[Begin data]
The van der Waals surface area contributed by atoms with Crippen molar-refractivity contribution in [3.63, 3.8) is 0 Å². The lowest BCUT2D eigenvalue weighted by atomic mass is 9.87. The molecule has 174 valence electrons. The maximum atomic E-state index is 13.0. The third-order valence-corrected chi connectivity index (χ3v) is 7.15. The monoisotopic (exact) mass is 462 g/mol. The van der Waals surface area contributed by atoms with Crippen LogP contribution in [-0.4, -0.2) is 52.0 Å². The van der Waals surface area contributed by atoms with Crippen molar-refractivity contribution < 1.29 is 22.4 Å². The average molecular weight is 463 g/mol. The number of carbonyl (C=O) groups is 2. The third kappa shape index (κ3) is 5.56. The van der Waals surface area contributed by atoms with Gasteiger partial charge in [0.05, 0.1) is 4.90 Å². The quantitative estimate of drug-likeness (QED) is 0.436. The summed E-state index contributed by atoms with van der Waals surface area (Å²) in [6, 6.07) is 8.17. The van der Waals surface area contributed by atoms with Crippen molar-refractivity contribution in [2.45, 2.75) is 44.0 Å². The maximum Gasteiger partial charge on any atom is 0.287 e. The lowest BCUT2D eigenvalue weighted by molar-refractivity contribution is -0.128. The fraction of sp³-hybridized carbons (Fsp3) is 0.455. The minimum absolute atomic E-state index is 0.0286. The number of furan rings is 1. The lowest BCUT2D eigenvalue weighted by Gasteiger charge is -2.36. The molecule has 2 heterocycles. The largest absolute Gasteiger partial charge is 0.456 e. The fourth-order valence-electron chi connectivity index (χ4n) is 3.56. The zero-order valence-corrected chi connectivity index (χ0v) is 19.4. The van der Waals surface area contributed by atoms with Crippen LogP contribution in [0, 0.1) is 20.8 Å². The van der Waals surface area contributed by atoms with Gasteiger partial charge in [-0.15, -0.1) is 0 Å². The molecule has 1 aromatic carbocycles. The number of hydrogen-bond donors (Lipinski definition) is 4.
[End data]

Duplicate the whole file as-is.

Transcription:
The van der Waals surface area contributed by atoms with Crippen molar-refractivity contribution in [3.63, 3.8) is 0 Å². The lowest BCUT2D eigenvalue weighted by atomic mass is 9.87. The molecule has 174 valence electrons. The maximum atomic E-state index is 13.0. The third-order valence-corrected chi connectivity index (χ3v) is 7.15. The monoisotopic (exact) mass is 462 g/mol. The van der Waals surface area contributed by atoms with Crippen LogP contribution in [-0.4, -0.2) is 52.0 Å². The van der Waals surface area contributed by atoms with Crippen molar-refractivity contribution < 1.29 is 22.4 Å². The average molecular weight is 463 g/mol. The number of carbonyl (C=O) groups is 2. The third kappa shape index (κ3) is 5.56. The van der Waals surface area contributed by atoms with Gasteiger partial charge in [0.05, 0.1) is 4.90 Å². The quantitative estimate of drug-likeness (QED) is 0.436. The summed E-state index contributed by atoms with van der Waals surface area (Å²) in [6, 6.07) is 8.17. The van der Waals surface area contributed by atoms with Crippen molar-refractivity contribution in [2.45, 2.75) is 44.0 Å². The maximum Gasteiger partial charge on any atom is 0.287 e. The lowest BCUT2D eigenvalue weighted by molar-refractivity contribution is -0.128. The fraction of sp³-hybridized carbons (Fsp3) is 0.455. The minimum absolute atomic E-state index is 0.0286. The number of furan rings is 1. The lowest BCUT2D eigenvalue weighted by Gasteiger charge is -2.36. The molecule has 2 heterocycles. The largest absolute Gasteiger partial charge is 0.456 e. The fourth-order valence-electron chi connectivity index (χ4n) is 3.56. The zero-order valence-corrected chi connectivity index (χ0v) is 19.4. The van der Waals surface area contributed by atoms with Crippen LogP contribution in [0, 0.1) is 20.8 Å². The van der Waals surface area contributed by atoms with Gasteiger partial charge in [-0.15, -0.1) is 0 Å². The molecule has 1 aromatic carbocycles. The number of hydrogen-bond donors (Lipinski definition) is 4.